The senate has passed a bill seeking to establish the Nigeria Peace Corps.
The bill passed third reading after Sadiq Umar, chairman of the senate committee on interior, presented a report.
The bill is being sponsored by Ali Ndume, senator representing Borno north.
While presenting the report on the floor of the senate on Tuesday, Umar said his committee received “hundreds of memoranda” from stakeholders who are supporting the passage of the legislation.
The senator said the bill, if passed and assented to by the president, would help tackle rising unemployment in the country.
After presenting his report, the senate went into the “committee of the whole” where they considered and passed 40 sections of the bill.
The bill will be sent to the house of representatives for concurrence before it is submitted to the president for assent.
Controversy trailed the bill in the eighth assembly chaired by Bukola Saraki, former president of the senate.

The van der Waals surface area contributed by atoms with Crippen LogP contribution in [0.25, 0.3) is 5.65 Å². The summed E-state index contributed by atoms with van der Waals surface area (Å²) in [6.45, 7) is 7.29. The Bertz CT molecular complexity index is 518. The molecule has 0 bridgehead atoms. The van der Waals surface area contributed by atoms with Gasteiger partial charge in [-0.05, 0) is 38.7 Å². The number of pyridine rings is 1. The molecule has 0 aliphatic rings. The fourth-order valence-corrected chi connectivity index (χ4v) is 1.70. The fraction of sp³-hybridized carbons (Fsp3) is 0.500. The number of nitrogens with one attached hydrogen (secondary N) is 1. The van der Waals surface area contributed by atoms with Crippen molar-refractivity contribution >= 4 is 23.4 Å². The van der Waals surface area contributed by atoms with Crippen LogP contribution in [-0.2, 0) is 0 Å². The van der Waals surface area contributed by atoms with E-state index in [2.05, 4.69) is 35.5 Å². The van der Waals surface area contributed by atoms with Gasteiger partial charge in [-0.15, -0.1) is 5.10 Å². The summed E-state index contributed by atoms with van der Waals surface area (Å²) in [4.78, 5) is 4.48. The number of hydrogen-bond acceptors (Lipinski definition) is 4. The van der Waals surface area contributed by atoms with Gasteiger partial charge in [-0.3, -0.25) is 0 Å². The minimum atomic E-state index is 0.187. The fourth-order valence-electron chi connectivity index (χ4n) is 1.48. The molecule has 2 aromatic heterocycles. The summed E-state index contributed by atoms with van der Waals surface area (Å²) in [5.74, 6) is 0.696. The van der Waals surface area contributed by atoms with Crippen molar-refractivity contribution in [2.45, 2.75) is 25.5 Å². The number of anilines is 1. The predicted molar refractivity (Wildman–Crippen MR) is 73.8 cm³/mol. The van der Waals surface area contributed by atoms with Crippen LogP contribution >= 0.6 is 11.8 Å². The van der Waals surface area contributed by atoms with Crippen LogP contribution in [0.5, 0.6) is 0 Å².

In 2017, the police said “terrorist affiliates” had infiltrated the corps to “destroy the existing peace currently being enjoyed in the country”.
The police said this shortly after the Department of State Services (DSS) raided the national headquarters of the corps in Abuja and arrested Dickson Akoh, commandant-general, alongside over 40 members of the organisation.
In 2018, President Muhammadu Buhari rejected the bill, citing security concerns and financial burden of funding the organisation.
But Ndume reintroduced the bill in 2019, arguing that the concerns raised by Buhari had been addressed in the new bill.
The bill passed first reading not long after the ninth national assembly led by Senate President Ahmad Lawan was inaugurated.
The bill passed second reading in December 2020.